When most people ask me about acupuncture they seemed to assume that acupuncture and Traditional Chinese Medicine (TCM) are synonymous. In fact, acupuncture is just one part of TCM. It also included, herbal medicine, nutritional therapy massage and manual therapy, and therapeutic exercises. Traditionally practitioners would specialize in a single field. Today, most schools teach all of these different areas and practitioners will integrate acupuncture and TCM together.
Acupuncture gained popularity in the United States in the 1970?s when China opened their doors to the United States. While working traveling with President Nixon in China, a New York Times reporter by the names of James Reston underwent emergency appendectomy surgery and had acupuncture as part of his post surgical recovery. He was so impressed with the results he published his experience in The New York Times.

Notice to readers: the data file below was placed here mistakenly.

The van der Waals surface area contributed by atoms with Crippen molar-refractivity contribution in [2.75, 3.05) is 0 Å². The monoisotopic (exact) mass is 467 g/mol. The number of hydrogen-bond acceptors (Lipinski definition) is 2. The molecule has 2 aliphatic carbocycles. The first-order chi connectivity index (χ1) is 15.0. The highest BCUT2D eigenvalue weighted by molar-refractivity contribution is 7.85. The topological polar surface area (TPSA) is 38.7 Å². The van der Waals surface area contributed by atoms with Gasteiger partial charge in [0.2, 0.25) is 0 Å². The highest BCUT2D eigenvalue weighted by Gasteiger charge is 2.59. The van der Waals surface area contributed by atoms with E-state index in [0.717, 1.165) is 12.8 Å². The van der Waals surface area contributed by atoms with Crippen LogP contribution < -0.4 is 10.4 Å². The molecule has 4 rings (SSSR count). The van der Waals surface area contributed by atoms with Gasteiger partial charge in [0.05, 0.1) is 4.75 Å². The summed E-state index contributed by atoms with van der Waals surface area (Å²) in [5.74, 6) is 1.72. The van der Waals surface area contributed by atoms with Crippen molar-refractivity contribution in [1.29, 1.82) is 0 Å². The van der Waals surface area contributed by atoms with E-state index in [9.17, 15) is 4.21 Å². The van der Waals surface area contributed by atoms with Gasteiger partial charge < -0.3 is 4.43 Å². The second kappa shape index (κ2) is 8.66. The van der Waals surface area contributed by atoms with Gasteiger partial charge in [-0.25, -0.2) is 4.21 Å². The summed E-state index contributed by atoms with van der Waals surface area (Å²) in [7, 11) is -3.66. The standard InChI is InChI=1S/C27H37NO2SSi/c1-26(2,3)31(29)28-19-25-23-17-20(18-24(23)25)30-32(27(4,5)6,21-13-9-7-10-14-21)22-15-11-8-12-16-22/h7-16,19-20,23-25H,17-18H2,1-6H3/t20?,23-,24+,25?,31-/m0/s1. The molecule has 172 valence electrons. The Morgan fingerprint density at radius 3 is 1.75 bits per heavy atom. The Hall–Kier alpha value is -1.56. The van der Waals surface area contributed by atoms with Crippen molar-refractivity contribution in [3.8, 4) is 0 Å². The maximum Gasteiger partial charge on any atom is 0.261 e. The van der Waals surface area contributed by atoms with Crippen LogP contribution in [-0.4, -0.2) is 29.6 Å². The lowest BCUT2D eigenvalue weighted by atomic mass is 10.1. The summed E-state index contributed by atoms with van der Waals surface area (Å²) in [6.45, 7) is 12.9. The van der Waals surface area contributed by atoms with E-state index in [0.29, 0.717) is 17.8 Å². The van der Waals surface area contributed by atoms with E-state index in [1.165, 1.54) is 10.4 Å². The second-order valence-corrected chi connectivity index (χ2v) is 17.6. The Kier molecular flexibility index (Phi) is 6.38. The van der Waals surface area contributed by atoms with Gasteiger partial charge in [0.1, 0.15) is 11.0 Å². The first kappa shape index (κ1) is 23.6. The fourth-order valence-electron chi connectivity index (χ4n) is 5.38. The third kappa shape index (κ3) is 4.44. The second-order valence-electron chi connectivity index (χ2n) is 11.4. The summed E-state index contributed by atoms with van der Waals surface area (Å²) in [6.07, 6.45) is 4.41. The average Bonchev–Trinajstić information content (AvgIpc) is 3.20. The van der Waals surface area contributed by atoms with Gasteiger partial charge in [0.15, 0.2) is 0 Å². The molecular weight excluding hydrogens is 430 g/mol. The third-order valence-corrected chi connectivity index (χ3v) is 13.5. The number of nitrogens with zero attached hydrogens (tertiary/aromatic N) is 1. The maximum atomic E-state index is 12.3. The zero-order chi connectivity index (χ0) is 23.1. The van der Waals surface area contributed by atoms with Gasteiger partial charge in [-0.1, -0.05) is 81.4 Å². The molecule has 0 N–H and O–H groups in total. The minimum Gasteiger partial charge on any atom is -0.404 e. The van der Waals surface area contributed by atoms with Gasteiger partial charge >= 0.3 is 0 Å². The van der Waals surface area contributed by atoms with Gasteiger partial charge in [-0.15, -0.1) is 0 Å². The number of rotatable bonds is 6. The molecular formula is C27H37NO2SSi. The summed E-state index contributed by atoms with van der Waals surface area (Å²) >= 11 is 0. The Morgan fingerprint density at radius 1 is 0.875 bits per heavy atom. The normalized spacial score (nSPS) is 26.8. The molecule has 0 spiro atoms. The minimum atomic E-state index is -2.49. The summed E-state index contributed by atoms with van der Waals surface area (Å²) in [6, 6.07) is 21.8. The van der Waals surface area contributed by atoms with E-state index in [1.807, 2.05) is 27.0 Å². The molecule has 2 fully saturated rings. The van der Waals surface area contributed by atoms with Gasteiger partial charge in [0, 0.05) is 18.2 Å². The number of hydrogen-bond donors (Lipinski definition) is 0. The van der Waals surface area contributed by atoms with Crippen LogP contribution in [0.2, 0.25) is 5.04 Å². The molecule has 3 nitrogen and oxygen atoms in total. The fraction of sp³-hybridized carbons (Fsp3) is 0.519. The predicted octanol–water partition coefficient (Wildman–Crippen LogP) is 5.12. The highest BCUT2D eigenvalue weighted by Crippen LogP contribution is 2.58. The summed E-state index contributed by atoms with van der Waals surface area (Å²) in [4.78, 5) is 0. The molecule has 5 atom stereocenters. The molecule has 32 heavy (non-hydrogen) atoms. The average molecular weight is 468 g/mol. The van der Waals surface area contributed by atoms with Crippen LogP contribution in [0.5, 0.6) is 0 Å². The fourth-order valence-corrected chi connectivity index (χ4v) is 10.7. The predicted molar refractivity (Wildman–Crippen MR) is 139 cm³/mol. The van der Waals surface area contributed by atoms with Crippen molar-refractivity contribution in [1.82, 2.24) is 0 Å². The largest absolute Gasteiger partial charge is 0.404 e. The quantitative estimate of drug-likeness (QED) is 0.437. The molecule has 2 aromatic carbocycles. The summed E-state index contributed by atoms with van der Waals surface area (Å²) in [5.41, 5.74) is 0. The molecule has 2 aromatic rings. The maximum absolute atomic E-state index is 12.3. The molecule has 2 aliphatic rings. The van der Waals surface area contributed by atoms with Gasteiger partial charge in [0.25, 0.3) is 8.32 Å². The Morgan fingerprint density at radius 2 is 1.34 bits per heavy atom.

Since that time Western medicine has investigated the benefits of acupuncture and how it works. Acupuncture is the fastest growing movement in the healthcare today. Over 8 million people receive treatments annually in the United States and that number continues to grow. Most commonly people will receive acupuncture for pain, including back pain, knee pain, arthritis, and sports injuries. It can also be used to treat migraines, IBS and digestive disorders, insomnia, neuropathies, and many other conditions.
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